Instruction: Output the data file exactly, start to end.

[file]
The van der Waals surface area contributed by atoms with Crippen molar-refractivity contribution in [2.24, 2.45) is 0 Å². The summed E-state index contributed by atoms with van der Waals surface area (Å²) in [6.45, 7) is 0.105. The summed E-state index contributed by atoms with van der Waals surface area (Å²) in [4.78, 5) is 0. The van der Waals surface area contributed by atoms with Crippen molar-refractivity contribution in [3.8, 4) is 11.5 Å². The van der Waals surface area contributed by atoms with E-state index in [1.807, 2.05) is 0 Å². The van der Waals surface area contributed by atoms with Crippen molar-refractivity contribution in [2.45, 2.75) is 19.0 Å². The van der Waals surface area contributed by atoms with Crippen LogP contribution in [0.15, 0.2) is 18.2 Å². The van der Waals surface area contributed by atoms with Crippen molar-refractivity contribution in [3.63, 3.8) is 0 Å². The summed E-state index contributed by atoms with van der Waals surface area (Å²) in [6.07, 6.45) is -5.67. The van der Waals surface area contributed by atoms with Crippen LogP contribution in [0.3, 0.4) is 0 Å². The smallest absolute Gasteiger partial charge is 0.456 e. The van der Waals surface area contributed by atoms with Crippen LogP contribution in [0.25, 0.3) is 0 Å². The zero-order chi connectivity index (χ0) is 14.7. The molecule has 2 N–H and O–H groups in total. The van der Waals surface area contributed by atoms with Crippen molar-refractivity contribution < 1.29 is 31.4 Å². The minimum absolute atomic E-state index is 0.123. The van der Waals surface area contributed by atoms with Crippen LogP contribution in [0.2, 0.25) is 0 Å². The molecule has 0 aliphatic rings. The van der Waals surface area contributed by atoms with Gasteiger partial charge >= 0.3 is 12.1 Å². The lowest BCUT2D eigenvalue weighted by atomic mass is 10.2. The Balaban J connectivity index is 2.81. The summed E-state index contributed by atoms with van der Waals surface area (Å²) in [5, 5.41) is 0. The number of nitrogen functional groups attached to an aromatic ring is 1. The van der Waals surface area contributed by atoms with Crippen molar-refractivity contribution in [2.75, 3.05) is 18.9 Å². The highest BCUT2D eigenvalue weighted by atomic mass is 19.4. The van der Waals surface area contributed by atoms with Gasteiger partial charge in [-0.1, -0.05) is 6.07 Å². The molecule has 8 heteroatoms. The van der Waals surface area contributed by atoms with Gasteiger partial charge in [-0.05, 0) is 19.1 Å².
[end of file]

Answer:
The van der Waals surface area contributed by atoms with Crippen molar-refractivity contribution in [2.24, 2.45) is 0 Å². The summed E-state index contributed by atoms with van der Waals surface area (Å²) in [6.45, 7) is 0.105. The summed E-state index contributed by atoms with van der Waals surface area (Å²) in [4.78, 5) is 0. The van der Waals surface area contributed by atoms with Crippen molar-refractivity contribution in [3.8, 4) is 11.5 Å². The van der Waals surface area contributed by atoms with E-state index in [1.807, 2.05) is 0 Å². The van der Waals surface area contributed by atoms with Crippen molar-refractivity contribution in [2.45, 2.75) is 19.0 Å². The van der Waals surface area contributed by atoms with Crippen LogP contribution in [0.15, 0.2) is 18.2 Å². The van der Waals surface area contributed by atoms with Crippen molar-refractivity contribution in [3.63, 3.8) is 0 Å². The summed E-state index contributed by atoms with van der Waals surface area (Å²) in [6.07, 6.45) is -5.67. The van der Waals surface area contributed by atoms with Crippen LogP contribution in [0.3, 0.4) is 0 Å². The smallest absolute Gasteiger partial charge is 0.456 e. The van der Waals surface area contributed by atoms with Crippen LogP contribution in [0.25, 0.3) is 0 Å². The zero-order chi connectivity index (χ0) is 14.7. The molecule has 2 N–H and O–H groups in total. The van der Waals surface area contributed by atoms with Crippen molar-refractivity contribution < 1.29 is 31.4 Å². The minimum absolute atomic E-state index is 0.123. The van der Waals surface area contributed by atoms with Crippen LogP contribution in [0.2, 0.25) is 0 Å². The molecule has 0 aliphatic rings. The van der Waals surface area contributed by atoms with Gasteiger partial charge >= 0.3 is 12.1 Å². The lowest BCUT2D eigenvalue weighted by atomic mass is 10.2. The Balaban J connectivity index is 2.81. The summed E-state index contributed by atoms with van der Waals surface area (Å²) in [5, 5.41) is 0. The number of nitrogen functional groups attached to an aromatic ring is 1. The van der Waals surface area contributed by atoms with Crippen molar-refractivity contribution in [2.75, 3.05) is 18.9 Å². The highest BCUT2D eigenvalue weighted by atomic mass is 19.4. The van der Waals surface area contributed by atoms with Gasteiger partial charge in [-0.1, -0.05) is 6.07 Å². The molecule has 8 heteroatoms. The van der Waals surface area contributed by atoms with Gasteiger partial charge in [-0.05, 0) is 19.1 Å².